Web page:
I am not surprised that Ethiopian colleges and universities have become home to what can be categorized as “ethnic ghettos”. But one would rightly ask that why a state would waste public resources to bring students from Bale, Adigrat, Debremarkos and Jijigga to one campus only to let them live segregated? These ghettos are strategically important for the regime, which invests highly in their maintenance. Keeping the student population divided and at war with each other physically or psychologically is crucial to sustaining the regime’s power. Well, physical segregation in the sense of sending them to different universities is not viable. It would have obvious backlashes. Here is thus how it works.
Let’s take the case of Oromo students, a group that has always had an uneasy relationship with the current government. In the universities, there are no forums where Oromo students can air their concerns, promote their culture, or showcase their poetry and creativity. Therefore, they are forced to establish informal underground networks. Worse, they are usually harassed, antagonized and insulted by regime cadres posing as ordinary students, most recently coming from Tigray.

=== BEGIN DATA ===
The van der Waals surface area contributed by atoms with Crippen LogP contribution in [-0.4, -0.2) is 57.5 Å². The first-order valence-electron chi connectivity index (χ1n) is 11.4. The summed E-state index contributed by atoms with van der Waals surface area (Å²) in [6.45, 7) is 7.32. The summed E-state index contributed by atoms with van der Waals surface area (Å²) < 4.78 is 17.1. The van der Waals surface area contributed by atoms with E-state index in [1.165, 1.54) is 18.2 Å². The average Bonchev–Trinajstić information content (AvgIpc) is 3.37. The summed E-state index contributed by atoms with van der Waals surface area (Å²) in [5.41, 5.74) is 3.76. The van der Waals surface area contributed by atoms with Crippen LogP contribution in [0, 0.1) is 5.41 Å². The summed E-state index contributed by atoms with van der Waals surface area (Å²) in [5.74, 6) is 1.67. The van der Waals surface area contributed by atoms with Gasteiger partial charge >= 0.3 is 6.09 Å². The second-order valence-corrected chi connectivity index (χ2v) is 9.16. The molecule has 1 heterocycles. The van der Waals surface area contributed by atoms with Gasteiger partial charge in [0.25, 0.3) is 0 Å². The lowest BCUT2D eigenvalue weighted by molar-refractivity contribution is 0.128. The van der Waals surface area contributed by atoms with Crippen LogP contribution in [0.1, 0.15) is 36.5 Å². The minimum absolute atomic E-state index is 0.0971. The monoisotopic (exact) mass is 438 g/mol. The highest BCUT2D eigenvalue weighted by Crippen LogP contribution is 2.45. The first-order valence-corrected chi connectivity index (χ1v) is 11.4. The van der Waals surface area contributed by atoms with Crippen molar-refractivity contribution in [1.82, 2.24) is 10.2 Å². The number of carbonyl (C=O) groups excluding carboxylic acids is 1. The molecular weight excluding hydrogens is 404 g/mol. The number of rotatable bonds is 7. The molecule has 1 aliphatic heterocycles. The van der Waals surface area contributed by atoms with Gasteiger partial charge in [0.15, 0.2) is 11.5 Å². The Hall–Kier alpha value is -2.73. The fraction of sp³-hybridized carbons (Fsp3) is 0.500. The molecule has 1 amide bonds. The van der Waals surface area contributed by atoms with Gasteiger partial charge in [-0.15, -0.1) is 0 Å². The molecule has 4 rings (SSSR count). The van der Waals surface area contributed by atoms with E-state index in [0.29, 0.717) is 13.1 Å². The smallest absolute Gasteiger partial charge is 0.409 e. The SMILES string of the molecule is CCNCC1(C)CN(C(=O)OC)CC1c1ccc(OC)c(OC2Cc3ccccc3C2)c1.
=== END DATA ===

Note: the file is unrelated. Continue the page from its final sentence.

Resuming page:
What exactly is going on with Tigrean students? As I have discussed in my previous pieces,1 the regime wants Tigreans to remain isolated from the rest of students. Rumors have it that they enjoy special privileges and that some are even armed. But I believe privilege has less to do with the segregation. I think most Tigrean students stick to their kin because of the unfriendly behavior of suspicious and angry students from other groups.
Agent-provocateurs: Boiling emotions to fuel anger
Ethnic segregation of the student body has allowed the regime to install agent provocateurs. These agents join their respective ethnic groups to prepare the ground for violence by propagating rumors and conspiracy theories. For instance, to Tigrean students, the Oromos would be portrayed as hateful, narrow-minded nationalists siding with the OLF to wage mass murder against Tigrean people. To the Oromo students, Tigreans are portrayed as a group ridden with superiority complexes and disrespect for others. Interestingly enough some of these rumors are backed by reality as well. A Tigrean student would act or say things that are offensive to the Oromo, which confirms the truthfulness of the rumors. An Oromo student would in turn utter words that confirm the Tigrean student’s suspicion. Unknown to the innocent students, many of such interactions arise deliberately on the part of agent provocateurs playing both sides. The secret police have assets within all student groups: Tigre, Oromo, Amhara and others. In this way, the tension becomes intense between student groups.